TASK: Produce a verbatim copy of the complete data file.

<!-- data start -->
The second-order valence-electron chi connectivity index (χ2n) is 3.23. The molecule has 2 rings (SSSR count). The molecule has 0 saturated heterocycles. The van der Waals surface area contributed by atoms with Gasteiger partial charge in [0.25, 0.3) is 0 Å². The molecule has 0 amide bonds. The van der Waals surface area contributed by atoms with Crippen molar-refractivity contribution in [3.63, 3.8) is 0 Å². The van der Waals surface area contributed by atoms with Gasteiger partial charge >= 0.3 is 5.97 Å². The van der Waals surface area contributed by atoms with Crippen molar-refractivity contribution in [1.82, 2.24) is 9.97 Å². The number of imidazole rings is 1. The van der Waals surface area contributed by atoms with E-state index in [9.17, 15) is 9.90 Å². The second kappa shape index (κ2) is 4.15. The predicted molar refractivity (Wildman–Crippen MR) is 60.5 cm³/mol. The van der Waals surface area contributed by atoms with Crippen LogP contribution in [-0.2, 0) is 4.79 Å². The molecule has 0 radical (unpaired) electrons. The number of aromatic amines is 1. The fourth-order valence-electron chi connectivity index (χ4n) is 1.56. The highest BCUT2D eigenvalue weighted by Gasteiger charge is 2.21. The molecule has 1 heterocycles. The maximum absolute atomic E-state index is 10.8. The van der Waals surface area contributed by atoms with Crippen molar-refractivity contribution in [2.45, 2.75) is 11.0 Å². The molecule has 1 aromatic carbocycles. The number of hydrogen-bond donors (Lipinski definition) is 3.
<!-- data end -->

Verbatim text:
The second-order valence-electron chi connectivity index (χ2n) is 3.23. The molecule has 2 rings (SSSR count). The molecule has 0 saturated heterocycles. The van der Waals surface area contributed by atoms with Gasteiger partial charge in [0.25, 0.3) is 0 Å². The molecule has 0 amide bonds. The van der Waals surface area contributed by atoms with Crippen molar-refractivity contribution in [3.63, 3.8) is 0 Å². The van der Waals surface area contributed by atoms with Gasteiger partial charge >= 0.3 is 5.97 Å². The van der Waals surface area contributed by atoms with Crippen molar-refractivity contribution in [1.82, 2.24) is 9.97 Å². The number of imidazole rings is 1. The van der Waals surface area contributed by atoms with E-state index in [9.17, 15) is 9.90 Å². The second kappa shape index (κ2) is 4.15. The predicted molar refractivity (Wildman–Crippen MR) is 60.5 cm³/mol. The van der Waals surface area contributed by atoms with Crippen LogP contribution in [-0.2, 0) is 4.79 Å². The molecule has 0 radical (unpaired) electrons. The number of aromatic amines is 1. The fourth-order valence-electron chi connectivity index (χ4n) is 1.56. The highest BCUT2D eigenvalue weighted by Gasteiger charge is 2.21. The molecule has 1 heterocycles. The maximum absolute atomic E-state index is 10.8. The van der Waals surface area contributed by atoms with Crippen molar-refractivity contribution in [2.45, 2.75) is 11.0 Å². The molecule has 1 aromatic carbocycles. The number of hydrogen-bond donors (Lipinski definition) is 3.